http://www.postgresql.org/

-Lee

plumbingandtech
Feb 18, 2009, 11:33 AM
I think this may just be the answer

http://www.postgresql.org/about/press/faq

I will structure my program(that I am designing) to have SQLite on a "Desktop" version and Postgres for my "Server" Version.

Whats good about Postgres is that it can scale, be embedded, supports 64 bit computing, and has views.

Hi.

Are you going to require your customers to install postgres?

I hope not. Maybe you mean on your server that you manage. That's fine. If you have postgres experience, if not just check out mysql, it is much more supported and has many more learning resources, of course if you need some feature in postrgess that only it has, then of course you picked the right choice, be sure though.

xyzeugene
Feb 18, 2009, 12:38 PM
I haven't tried yet but this may address it:

http://www.macosxguru.net/article.php?story=20041119135924825

Hi.

Are you going to require your customers to install postgres?

I hope not. Maybe you mean on your server that you manage. That's fine. If you have postgres experience, if not just check out mysql, it is much more supported and has many more learning resources, of course if you need some feature in postrgess that only it has, then of course you picked the right choice, be sure though.

lee1210
Feb 18, 2009, 01:04 PM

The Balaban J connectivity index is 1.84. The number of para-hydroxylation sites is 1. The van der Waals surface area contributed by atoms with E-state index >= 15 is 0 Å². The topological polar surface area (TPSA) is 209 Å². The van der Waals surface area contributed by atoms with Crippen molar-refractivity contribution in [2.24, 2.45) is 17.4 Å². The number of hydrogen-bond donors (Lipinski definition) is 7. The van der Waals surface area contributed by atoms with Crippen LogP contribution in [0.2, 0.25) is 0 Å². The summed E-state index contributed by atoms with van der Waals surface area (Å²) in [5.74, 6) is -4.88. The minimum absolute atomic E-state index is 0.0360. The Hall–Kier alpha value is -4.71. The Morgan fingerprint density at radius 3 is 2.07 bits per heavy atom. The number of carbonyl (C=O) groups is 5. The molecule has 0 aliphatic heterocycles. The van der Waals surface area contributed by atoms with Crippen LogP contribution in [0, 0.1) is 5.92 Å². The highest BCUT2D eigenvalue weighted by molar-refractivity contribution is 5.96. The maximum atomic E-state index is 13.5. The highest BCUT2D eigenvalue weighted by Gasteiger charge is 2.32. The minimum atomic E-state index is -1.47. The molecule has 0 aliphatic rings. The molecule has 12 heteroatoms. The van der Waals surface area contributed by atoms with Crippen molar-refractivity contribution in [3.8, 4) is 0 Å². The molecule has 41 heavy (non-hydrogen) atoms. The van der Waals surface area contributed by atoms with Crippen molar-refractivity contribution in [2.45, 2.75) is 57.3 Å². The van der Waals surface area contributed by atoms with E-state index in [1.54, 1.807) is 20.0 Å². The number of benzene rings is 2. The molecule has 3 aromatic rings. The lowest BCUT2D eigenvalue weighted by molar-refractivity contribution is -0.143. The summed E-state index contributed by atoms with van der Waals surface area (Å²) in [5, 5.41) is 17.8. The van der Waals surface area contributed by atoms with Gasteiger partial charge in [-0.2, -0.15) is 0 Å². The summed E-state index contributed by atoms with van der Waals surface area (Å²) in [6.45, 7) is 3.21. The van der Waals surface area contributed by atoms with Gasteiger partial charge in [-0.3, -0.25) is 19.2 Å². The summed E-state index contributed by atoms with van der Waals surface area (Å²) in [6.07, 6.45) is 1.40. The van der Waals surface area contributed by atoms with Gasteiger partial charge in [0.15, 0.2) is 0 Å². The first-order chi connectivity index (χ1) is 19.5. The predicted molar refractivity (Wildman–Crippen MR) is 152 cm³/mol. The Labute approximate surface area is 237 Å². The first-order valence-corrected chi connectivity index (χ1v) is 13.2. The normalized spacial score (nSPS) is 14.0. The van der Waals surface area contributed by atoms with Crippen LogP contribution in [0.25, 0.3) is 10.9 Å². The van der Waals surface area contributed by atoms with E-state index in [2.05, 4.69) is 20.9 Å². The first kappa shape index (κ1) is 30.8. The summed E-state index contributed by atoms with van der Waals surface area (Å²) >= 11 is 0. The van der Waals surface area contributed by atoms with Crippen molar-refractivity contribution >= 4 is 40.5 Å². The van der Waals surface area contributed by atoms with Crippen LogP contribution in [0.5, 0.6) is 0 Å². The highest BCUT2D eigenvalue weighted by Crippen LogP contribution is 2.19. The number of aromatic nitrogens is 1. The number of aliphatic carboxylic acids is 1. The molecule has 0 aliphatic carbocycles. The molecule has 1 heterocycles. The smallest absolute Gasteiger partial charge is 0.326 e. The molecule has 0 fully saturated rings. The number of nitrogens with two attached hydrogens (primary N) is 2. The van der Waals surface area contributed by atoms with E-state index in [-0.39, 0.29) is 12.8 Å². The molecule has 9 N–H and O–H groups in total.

Longterm it might be nice to allow users to host the DB on another, beefier server (if you're going to have TBs of data), and connect using your client on the desktop.

-Lee

Aea
Feb 18, 2009, 01:33 PM
I don't believe you need to license MySQL if you're distributing it unmodified as a separate thing.

SQLite should be a good choice, but with TBs of data, why will you envision having so much data? You may need to do some file system based storage.

xyzeugene
Feb 18, 2009, 03:28 PM
I still don't know about mysql. They are not very clear on website. Unless you have some more info I am inclined to believe that they will charge $10K so I can deliver an embedded app.

TB of Data - Corporate data stores usually have TBs of data. GLs, AP systems, Contractuals payments, revenue data, drug inventories - look at alot of the major frauds, they could have been caught with basic data analysis ie Enron with mark to market trading.

I use to be in the Data management group of PwC (Pricewaterhouse Coopers-the largest auditing firm in the world ) , lots of my work has been in the WSJ my audittees include Freddie Mac, AIG, and etc. Ever wondered how auditors can make assessments about large public corps? Its not by sampling nowadays my friend - I investigate at 100% of transactions sometimes multimillion $ accounts are reconciled to the penny. The secret is mad database/auditing skills

Now I work for US Oncology in the Internal Audit Dept. On a daily basis I analyze/audit 600 Oncology practices across the states. I work with massive amounts of cancer/financial data daily. I just want to break out and start my own thing.

I don't believe you need to license MySQL if you're